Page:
Clouded vision might potentially indicate cataract.
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A cataract is a dense, cloudy area that forms in the lens of the eye. Although it is age-related condition that gradually develops in the elderly over time, a cataract can be also found in people aged over 40. Contributing factors to cataracts in younger age group usually involve prolonged use of corticosteroid medications, previous eye injury or inflammation and excessive exposure to sunlight. Warning signs and symptoms are clouded, blurred or dim vision and increasing difficulty with vision at night. If left untreated, these symptoms progressively continue as cataracts grow larger, resulting in continual loss of vision. It eventually leads to legal blindness or even total blindness. Being aware of abnormal signs substantially helps to prevent cataracts and reduce disease severity. Having regular eye examinations can significantly detect cataracts and other eye problems at their earliest stages before diseases progress and complications develop.
Get to know cataracts
A cataract is a clouding of the normally clear lens of the eye. The lens focuses light that passes into the eye, producing clear, sharp images on the retina. Cataracts begin when proteins in the eye form clumps that prevent the lens from sending clear images to the retina. Due to increasing age, the lenses in the eyes become thicker with less flexibility and less transparency. Tissues within the lens break down and clump together, forming clouding small areas within the lens. As cataracts continue to develop, the clouding parts become denser and involve bigger areas of the lens. Cataracts scatter and block the light passing through the lens, preventing a sharply defined image from reaching the retina. As a result, the vision becomes blurred. Cataracts do not spread from one eye to another. However, they might develop in both eyes with different severity. If left untreated, progressive cataracts can eventually cause permanent vision loss.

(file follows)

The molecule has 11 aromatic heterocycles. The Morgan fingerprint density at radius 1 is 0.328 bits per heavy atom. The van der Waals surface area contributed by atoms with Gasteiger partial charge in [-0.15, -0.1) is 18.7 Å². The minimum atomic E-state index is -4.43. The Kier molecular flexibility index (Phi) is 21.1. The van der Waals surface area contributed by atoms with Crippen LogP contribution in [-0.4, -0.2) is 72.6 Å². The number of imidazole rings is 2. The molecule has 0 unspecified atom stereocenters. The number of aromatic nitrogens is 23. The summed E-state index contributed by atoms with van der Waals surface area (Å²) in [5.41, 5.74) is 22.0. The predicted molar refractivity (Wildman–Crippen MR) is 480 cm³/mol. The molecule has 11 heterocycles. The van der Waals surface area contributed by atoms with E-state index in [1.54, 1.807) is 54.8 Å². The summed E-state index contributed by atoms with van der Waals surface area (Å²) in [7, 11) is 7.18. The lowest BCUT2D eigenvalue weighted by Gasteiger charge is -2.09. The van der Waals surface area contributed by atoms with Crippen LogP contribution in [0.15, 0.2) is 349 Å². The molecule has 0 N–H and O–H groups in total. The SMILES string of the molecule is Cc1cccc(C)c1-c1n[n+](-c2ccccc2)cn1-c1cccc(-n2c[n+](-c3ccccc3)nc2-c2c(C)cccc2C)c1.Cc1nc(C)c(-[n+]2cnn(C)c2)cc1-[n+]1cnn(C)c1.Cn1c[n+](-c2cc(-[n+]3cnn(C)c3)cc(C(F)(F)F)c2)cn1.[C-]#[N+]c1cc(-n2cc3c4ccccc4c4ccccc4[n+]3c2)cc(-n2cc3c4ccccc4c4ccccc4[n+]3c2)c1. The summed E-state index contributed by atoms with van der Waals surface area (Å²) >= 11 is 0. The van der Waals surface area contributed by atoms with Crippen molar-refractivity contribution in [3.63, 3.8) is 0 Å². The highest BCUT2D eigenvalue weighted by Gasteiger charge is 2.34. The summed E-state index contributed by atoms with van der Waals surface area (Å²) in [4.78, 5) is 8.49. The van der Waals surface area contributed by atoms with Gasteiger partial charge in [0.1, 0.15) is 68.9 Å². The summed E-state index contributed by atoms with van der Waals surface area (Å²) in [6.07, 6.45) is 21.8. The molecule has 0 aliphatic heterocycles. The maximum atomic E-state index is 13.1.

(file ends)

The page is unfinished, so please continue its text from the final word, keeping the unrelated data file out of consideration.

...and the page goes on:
Risk factors of cataracts
Factors that increase risk of cataracts include:
- Increasing age: Aging is the major cause of lens degeneration. Cataracts often appear first when persons are in his or her 40s or 50s.
- Diabetes: Cataract is one of the major causes of visual impairment in diabetic patients. Since uncontrolled sugar level aggravates the clouding lenses, diabetic patients are reported to be more likely to develop cataract, compared to non-diabetic people in similar age group.
- Prolonged use of corticosteroid medications: Corticosteroid drugs typically induce cataract formation in the cortex of the posterior region of the lens, called posterior subcapsular cataract.
- Previous eye injury or inflammation: Eye injuries or blunt trauma can cause cataracts. Damages to the lens can result in either an immediate cataract or a delayed cataract.
- Smoking: Smoking is significantly associated with cataract formation. Mounting evidence has revealed that smoking contributes to cataracts by accumulating certain heavy metals and altering the cells of the lens through oxidation process.
- Excessive exposure to sunlight without proper eye protection: The study firms up a strong linkage between the sun’s damaging rays and oxidative stress that damages the lenses.